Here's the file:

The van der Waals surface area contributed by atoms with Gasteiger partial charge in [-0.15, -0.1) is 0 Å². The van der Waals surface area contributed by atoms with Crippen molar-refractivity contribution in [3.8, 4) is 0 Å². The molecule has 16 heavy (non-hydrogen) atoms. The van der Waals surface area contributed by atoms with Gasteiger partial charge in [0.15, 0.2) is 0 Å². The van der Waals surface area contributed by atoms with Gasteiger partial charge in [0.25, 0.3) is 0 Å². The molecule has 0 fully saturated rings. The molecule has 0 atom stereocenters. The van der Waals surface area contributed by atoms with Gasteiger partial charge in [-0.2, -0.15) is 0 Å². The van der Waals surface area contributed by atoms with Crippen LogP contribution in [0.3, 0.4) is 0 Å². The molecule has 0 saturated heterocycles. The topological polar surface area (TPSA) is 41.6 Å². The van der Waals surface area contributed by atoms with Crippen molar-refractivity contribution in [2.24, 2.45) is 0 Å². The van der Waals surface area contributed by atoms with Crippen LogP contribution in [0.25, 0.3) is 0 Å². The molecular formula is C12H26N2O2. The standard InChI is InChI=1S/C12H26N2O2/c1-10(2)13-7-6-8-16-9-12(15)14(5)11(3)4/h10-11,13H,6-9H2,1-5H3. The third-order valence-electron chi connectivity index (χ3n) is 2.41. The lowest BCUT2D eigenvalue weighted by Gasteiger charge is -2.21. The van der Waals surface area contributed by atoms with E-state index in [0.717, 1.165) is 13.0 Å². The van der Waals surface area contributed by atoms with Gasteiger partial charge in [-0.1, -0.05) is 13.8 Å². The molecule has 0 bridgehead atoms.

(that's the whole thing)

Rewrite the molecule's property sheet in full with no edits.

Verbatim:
The van der Waals surface area contributed by atoms with Gasteiger partial charge in [-0.15, -0.1) is 0 Å². The van der Waals surface area contributed by atoms with Crippen molar-refractivity contribution in [3.8, 4) is 0 Å². The molecule has 16 heavy (non-hydrogen) atoms. The van der Waals surface area contributed by atoms with Gasteiger partial charge in [0.15, 0.2) is 0 Å². The van der Waals surface area contributed by atoms with Gasteiger partial charge in [0.25, 0.3) is 0 Å². The molecule has 0 fully saturated rings. The molecule has 0 atom stereocenters. The van der Waals surface area contributed by atoms with Gasteiger partial charge in [-0.2, -0.15) is 0 Å². The van der Waals surface area contributed by atoms with Crippen LogP contribution in [0.3, 0.4) is 0 Å². The molecule has 0 saturated heterocycles. The topological polar surface area (TPSA) is 41.6 Å². The van der Waals surface area contributed by atoms with Crippen molar-refractivity contribution in [2.24, 2.45) is 0 Å². The van der Waals surface area contributed by atoms with Crippen LogP contribution in [0.25, 0.3) is 0 Å². The molecular formula is C12H26N2O2. The standard InChI is InChI=1S/C12H26N2O2/c1-10(2)13-7-6-8-16-9-12(15)14(5)11(3)4/h10-11,13H,6-9H2,1-5H3. The third-order valence-electron chi connectivity index (χ3n) is 2.41. The lowest BCUT2D eigenvalue weighted by Gasteiger charge is -2.21. The van der Waals surface area contributed by atoms with E-state index in [0.717, 1.165) is 13.0 Å². The van der Waals surface area contributed by atoms with Gasteiger partial charge in [-0.1, -0.05) is 13.8 Å². The molecule has 0 bridgehead atoms.